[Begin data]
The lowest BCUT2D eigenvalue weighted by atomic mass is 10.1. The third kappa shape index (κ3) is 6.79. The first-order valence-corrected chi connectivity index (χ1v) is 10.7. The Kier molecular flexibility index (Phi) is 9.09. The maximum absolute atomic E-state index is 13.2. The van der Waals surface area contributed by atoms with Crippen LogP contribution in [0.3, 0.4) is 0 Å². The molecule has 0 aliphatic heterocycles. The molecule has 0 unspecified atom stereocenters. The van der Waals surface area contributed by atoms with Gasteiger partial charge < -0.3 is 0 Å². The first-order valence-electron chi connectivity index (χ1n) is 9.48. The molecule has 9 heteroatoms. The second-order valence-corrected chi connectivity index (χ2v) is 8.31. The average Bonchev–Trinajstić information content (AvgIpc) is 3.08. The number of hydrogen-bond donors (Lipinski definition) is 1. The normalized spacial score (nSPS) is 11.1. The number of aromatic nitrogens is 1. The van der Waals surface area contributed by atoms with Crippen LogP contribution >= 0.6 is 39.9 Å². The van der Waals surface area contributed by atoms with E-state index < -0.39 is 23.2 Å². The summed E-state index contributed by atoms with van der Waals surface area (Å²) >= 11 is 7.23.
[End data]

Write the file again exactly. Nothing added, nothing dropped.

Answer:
The lowest BCUT2D eigenvalue weighted by atomic mass is 10.1. The third kappa shape index (κ3) is 6.79. The first-order valence-corrected chi connectivity index (χ1v) is 10.7. The Kier molecular flexibility index (Phi) is 9.09. The maximum absolute atomic E-state index is 13.2. The van der Waals surface area contributed by atoms with Crippen LogP contribution in [0.3, 0.4) is 0 Å². The molecule has 0 aliphatic heterocycles. The molecule has 0 unspecified atom stereocenters. The van der Waals surface area contributed by atoms with Gasteiger partial charge < -0.3 is 0 Å². The first-order valence-electron chi connectivity index (χ1n) is 9.48. The molecule has 9 heteroatoms. The second-order valence-corrected chi connectivity index (χ2v) is 8.31. The average Bonchev–Trinajstić information content (AvgIpc) is 3.08. The number of hydrogen-bond donors (Lipinski definition) is 1. The normalized spacial score (nSPS) is 11.1. The number of aromatic nitrogens is 1. The van der Waals surface area contributed by atoms with Crippen LogP contribution >= 0.6 is 39.9 Å². The van der Waals surface area contributed by atoms with E-state index < -0.39 is 23.2 Å². The summed E-state index contributed by atoms with van der Waals surface area (Å²) >= 11 is 7.23.